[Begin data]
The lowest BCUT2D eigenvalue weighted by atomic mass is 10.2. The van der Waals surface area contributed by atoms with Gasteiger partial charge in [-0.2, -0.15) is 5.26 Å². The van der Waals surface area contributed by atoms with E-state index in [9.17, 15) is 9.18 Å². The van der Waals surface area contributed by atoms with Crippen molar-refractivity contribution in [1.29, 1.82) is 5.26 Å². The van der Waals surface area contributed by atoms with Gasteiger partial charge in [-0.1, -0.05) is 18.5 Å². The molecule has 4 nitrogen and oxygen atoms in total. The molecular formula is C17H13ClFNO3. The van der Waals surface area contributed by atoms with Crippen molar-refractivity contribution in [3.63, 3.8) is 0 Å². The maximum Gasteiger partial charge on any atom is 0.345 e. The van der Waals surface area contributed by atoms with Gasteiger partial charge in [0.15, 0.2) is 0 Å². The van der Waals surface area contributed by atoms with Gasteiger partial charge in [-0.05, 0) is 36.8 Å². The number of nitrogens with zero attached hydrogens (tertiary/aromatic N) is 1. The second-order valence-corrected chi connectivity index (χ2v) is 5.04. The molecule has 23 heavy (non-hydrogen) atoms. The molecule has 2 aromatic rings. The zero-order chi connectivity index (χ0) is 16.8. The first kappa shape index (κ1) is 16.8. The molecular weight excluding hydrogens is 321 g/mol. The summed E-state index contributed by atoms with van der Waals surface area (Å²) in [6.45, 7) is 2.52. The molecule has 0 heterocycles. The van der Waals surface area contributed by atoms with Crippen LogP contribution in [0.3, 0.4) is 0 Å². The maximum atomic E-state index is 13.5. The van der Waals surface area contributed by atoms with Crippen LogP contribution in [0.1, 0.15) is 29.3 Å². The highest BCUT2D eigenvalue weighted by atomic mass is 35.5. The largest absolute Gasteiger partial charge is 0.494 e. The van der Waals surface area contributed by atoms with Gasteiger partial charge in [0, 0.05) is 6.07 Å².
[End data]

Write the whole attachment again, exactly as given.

The lowest BCUT2D eigenvalue weighted by atomic mass is 10.2. The van der Waals surface area contributed by atoms with Gasteiger partial charge in [-0.2, -0.15) is 5.26 Å². The van der Waals surface area contributed by atoms with E-state index in [9.17, 15) is 9.18 Å². The van der Waals surface area contributed by atoms with Crippen molar-refractivity contribution in [1.29, 1.82) is 5.26 Å². The van der Waals surface area contributed by atoms with Gasteiger partial charge in [-0.1, -0.05) is 18.5 Å². The molecule has 4 nitrogen and oxygen atoms in total. The molecular formula is C17H13ClFNO3. The van der Waals surface area contributed by atoms with Crippen molar-refractivity contribution in [3.63, 3.8) is 0 Å². The maximum Gasteiger partial charge on any atom is 0.345 e. The van der Waals surface area contributed by atoms with Gasteiger partial charge in [0.15, 0.2) is 0 Å². The van der Waals surface area contributed by atoms with Gasteiger partial charge in [-0.05, 0) is 36.8 Å². The number of nitrogens with zero attached hydrogens (tertiary/aromatic N) is 1. The second-order valence-corrected chi connectivity index (χ2v) is 5.04. The molecule has 23 heavy (non-hydrogen) atoms. The molecule has 2 aromatic rings. The zero-order chi connectivity index (χ0) is 16.8. The first kappa shape index (κ1) is 16.8. The molecular weight excluding hydrogens is 321 g/mol. The summed E-state index contributed by atoms with van der Waals surface area (Å²) in [6.45, 7) is 2.52. The molecule has 0 heterocycles. The van der Waals surface area contributed by atoms with Crippen LogP contribution in [0.3, 0.4) is 0 Å². The maximum atomic E-state index is 13.5. The van der Waals surface area contributed by atoms with Crippen LogP contribution in [0.1, 0.15) is 29.3 Å². The highest BCUT2D eigenvalue weighted by atomic mass is 35.5. The largest absolute Gasteiger partial charge is 0.494 e. The van der Waals surface area contributed by atoms with Gasteiger partial charge in [0, 0.05) is 6.07 Å².